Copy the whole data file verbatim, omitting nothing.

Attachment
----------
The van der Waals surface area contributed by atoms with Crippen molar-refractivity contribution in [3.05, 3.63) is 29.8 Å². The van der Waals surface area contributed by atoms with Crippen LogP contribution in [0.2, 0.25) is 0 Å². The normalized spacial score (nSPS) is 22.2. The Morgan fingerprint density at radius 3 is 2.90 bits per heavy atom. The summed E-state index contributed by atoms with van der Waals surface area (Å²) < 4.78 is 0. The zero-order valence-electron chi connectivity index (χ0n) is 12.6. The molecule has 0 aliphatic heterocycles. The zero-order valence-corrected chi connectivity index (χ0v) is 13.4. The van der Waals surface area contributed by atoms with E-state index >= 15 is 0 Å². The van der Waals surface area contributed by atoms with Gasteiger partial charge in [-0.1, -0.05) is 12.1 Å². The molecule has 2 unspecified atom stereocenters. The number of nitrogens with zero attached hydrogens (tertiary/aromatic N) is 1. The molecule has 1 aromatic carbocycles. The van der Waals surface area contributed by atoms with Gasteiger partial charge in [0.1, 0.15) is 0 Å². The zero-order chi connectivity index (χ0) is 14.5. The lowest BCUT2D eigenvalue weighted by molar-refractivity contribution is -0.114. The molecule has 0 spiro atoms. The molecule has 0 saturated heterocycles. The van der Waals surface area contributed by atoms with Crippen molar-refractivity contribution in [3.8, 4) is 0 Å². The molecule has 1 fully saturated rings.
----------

The van der Waals surface area contributed by atoms with Crippen molar-refractivity contribution in [3.05, 3.63) is 29.8 Å². The van der Waals surface area contributed by atoms with Crippen LogP contribution in [0.2, 0.25) is 0 Å². The normalized spacial score (nSPS) is 22.2. The Morgan fingerprint density at radius 3 is 2.90 bits per heavy atom. The summed E-state index contributed by atoms with van der Waals surface area (Å²) < 4.78 is 0. The zero-order valence-electron chi connectivity index (χ0n) is 12.6. The molecule has 0 aliphatic heterocycles. The zero-order valence-corrected chi connectivity index (χ0v) is 13.4. The van der Waals surface area contributed by atoms with E-state index >= 15 is 0 Å². The van der Waals surface area contributed by atoms with Gasteiger partial charge in [-0.1, -0.05) is 12.1 Å². The molecule has 2 unspecified atom stereocenters. The number of nitrogens with zero attached hydrogens (tertiary/aromatic N) is 1. The molecule has 1 aromatic carbocycles. The van der Waals surface area contributed by atoms with Gasteiger partial charge in [0.1, 0.15) is 0 Å². The zero-order chi connectivity index (χ0) is 14.5. The lowest BCUT2D eigenvalue weighted by molar-refractivity contribution is -0.114. The molecule has 0 spiro atoms. The molecule has 0 saturated heterocycles. The van der Waals surface area contributed by atoms with Crippen molar-refractivity contribution in [3.8, 4) is 0 Å². The molecule has 1 fully saturated rings.